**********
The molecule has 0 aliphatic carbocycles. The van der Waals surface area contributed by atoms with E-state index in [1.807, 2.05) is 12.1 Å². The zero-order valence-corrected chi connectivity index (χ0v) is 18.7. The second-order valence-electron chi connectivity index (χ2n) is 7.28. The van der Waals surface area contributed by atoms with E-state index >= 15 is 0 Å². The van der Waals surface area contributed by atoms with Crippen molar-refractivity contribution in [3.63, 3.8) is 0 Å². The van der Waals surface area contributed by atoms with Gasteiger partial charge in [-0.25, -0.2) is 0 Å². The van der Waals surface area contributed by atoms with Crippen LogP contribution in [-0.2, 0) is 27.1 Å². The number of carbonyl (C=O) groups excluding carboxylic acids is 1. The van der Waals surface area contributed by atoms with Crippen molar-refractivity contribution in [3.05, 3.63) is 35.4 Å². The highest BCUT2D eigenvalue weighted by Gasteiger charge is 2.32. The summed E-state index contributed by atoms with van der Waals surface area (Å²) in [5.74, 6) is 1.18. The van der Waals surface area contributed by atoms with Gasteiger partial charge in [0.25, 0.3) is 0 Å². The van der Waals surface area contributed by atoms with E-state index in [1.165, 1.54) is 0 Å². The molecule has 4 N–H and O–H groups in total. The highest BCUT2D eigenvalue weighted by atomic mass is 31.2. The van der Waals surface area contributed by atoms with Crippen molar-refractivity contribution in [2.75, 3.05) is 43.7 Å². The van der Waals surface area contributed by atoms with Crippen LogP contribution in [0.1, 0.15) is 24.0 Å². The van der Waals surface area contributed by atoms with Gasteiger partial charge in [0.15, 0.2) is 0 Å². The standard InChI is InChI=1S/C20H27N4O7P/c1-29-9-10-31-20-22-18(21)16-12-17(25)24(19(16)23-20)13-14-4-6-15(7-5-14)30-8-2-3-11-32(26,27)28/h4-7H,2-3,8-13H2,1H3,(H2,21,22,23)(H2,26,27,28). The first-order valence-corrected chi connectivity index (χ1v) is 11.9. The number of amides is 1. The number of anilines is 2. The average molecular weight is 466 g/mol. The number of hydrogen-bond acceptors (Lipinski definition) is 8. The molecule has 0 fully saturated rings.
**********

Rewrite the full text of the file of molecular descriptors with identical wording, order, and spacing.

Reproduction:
The molecule has 0 aliphatic carbocycles. The van der Waals surface area contributed by atoms with E-state index in [1.807, 2.05) is 12.1 Å². The zero-order valence-corrected chi connectivity index (χ0v) is 18.7. The second-order valence-electron chi connectivity index (χ2n) is 7.28. The van der Waals surface area contributed by atoms with E-state index >= 15 is 0 Å². The van der Waals surface area contributed by atoms with Crippen molar-refractivity contribution in [3.63, 3.8) is 0 Å². The van der Waals surface area contributed by atoms with Gasteiger partial charge in [-0.25, -0.2) is 0 Å². The van der Waals surface area contributed by atoms with Crippen LogP contribution in [-0.2, 0) is 27.1 Å². The number of carbonyl (C=O) groups excluding carboxylic acids is 1. The van der Waals surface area contributed by atoms with Crippen molar-refractivity contribution in [3.05, 3.63) is 35.4 Å². The highest BCUT2D eigenvalue weighted by Gasteiger charge is 2.32. The summed E-state index contributed by atoms with van der Waals surface area (Å²) in [5.74, 6) is 1.18. The van der Waals surface area contributed by atoms with Gasteiger partial charge in [0.25, 0.3) is 0 Å². The van der Waals surface area contributed by atoms with E-state index in [1.165, 1.54) is 0 Å². The molecule has 4 N–H and O–H groups in total. The highest BCUT2D eigenvalue weighted by atomic mass is 31.2. The van der Waals surface area contributed by atoms with Crippen molar-refractivity contribution in [2.75, 3.05) is 43.7 Å². The van der Waals surface area contributed by atoms with Crippen LogP contribution in [0.1, 0.15) is 24.0 Å². The van der Waals surface area contributed by atoms with Gasteiger partial charge in [0.15, 0.2) is 0 Å². The standard InChI is InChI=1S/C20H27N4O7P/c1-29-9-10-31-20-22-18(21)16-12-17(25)24(19(16)23-20)13-14-4-6-15(7-5-14)30-8-2-3-11-32(26,27)28/h4-7H,2-3,8-13H2,1H3,(H2,21,22,23)(H2,26,27,28). The first-order valence-corrected chi connectivity index (χ1v) is 11.9. The number of amides is 1. The number of anilines is 2. The average molecular weight is 466 g/mol. The number of hydrogen-bond acceptors (Lipinski definition) is 8. The molecule has 0 fully saturated rings.